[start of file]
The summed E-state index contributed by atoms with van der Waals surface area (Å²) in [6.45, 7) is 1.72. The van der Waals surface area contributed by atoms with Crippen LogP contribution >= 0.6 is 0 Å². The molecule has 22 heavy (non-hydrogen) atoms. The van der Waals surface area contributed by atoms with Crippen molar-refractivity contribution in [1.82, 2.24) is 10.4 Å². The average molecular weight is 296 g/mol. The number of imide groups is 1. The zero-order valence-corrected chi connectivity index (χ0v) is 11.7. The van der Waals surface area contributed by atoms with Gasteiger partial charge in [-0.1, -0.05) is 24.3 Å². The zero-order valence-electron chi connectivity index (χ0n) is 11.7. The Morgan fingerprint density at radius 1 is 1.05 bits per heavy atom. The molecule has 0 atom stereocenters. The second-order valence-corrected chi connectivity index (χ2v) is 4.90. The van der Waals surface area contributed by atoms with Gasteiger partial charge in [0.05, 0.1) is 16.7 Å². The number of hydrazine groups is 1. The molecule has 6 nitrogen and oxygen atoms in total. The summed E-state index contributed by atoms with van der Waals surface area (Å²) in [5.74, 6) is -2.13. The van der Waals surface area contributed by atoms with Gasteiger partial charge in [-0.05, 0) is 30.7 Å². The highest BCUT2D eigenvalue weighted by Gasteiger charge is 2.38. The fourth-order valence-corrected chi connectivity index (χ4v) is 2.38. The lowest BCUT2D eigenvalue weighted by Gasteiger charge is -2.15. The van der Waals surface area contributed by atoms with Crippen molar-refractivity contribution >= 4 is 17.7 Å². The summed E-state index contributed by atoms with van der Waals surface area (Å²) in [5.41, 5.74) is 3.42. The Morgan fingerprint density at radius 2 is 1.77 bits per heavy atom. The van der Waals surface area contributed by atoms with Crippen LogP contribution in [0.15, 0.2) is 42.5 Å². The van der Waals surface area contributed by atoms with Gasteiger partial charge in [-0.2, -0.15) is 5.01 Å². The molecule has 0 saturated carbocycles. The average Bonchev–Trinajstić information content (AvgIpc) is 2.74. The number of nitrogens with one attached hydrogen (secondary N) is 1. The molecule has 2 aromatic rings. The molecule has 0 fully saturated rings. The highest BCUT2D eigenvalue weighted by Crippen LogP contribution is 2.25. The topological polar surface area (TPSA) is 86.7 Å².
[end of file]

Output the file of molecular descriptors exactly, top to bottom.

The summed E-state index contributed by atoms with van der Waals surface area (Å²) in [6.45, 7) is 1.72. The van der Waals surface area contributed by atoms with Crippen LogP contribution >= 0.6 is 0 Å². The molecule has 22 heavy (non-hydrogen) atoms. The van der Waals surface area contributed by atoms with Crippen molar-refractivity contribution in [1.82, 2.24) is 10.4 Å². The average molecular weight is 296 g/mol. The number of imide groups is 1. The zero-order valence-corrected chi connectivity index (χ0v) is 11.7. The van der Waals surface area contributed by atoms with Gasteiger partial charge in [-0.1, -0.05) is 24.3 Å². The zero-order valence-electron chi connectivity index (χ0n) is 11.7. The Morgan fingerprint density at radius 1 is 1.05 bits per heavy atom. The molecule has 0 atom stereocenters. The second-order valence-corrected chi connectivity index (χ2v) is 4.90. The van der Waals surface area contributed by atoms with Gasteiger partial charge in [0.05, 0.1) is 16.7 Å². The number of hydrazine groups is 1. The molecule has 6 nitrogen and oxygen atoms in total. The summed E-state index contributed by atoms with van der Waals surface area (Å²) in [5.74, 6) is -2.13. The van der Waals surface area contributed by atoms with Gasteiger partial charge in [-0.05, 0) is 30.7 Å². The highest BCUT2D eigenvalue weighted by Gasteiger charge is 2.38. The fourth-order valence-corrected chi connectivity index (χ4v) is 2.38. The lowest BCUT2D eigenvalue weighted by Gasteiger charge is -2.15. The van der Waals surface area contributed by atoms with Crippen molar-refractivity contribution >= 4 is 17.7 Å². The summed E-state index contributed by atoms with van der Waals surface area (Å²) in [5.41, 5.74) is 3.42. The Morgan fingerprint density at radius 2 is 1.77 bits per heavy atom. The van der Waals surface area contributed by atoms with Crippen LogP contribution in [0.15, 0.2) is 42.5 Å². The van der Waals surface area contributed by atoms with Gasteiger partial charge in [-0.2, -0.15) is 5.01 Å². The molecule has 0 saturated carbocycles. The average Bonchev–Trinajstić information content (AvgIpc) is 2.74. The number of nitrogens with one attached hydrogen (secondary N) is 1. The molecule has 2 aromatic rings. The molecule has 0 fully saturated rings. The highest BCUT2D eigenvalue weighted by Crippen LogP contribution is 2.25. The topological polar surface area (TPSA) is 86.7 Å².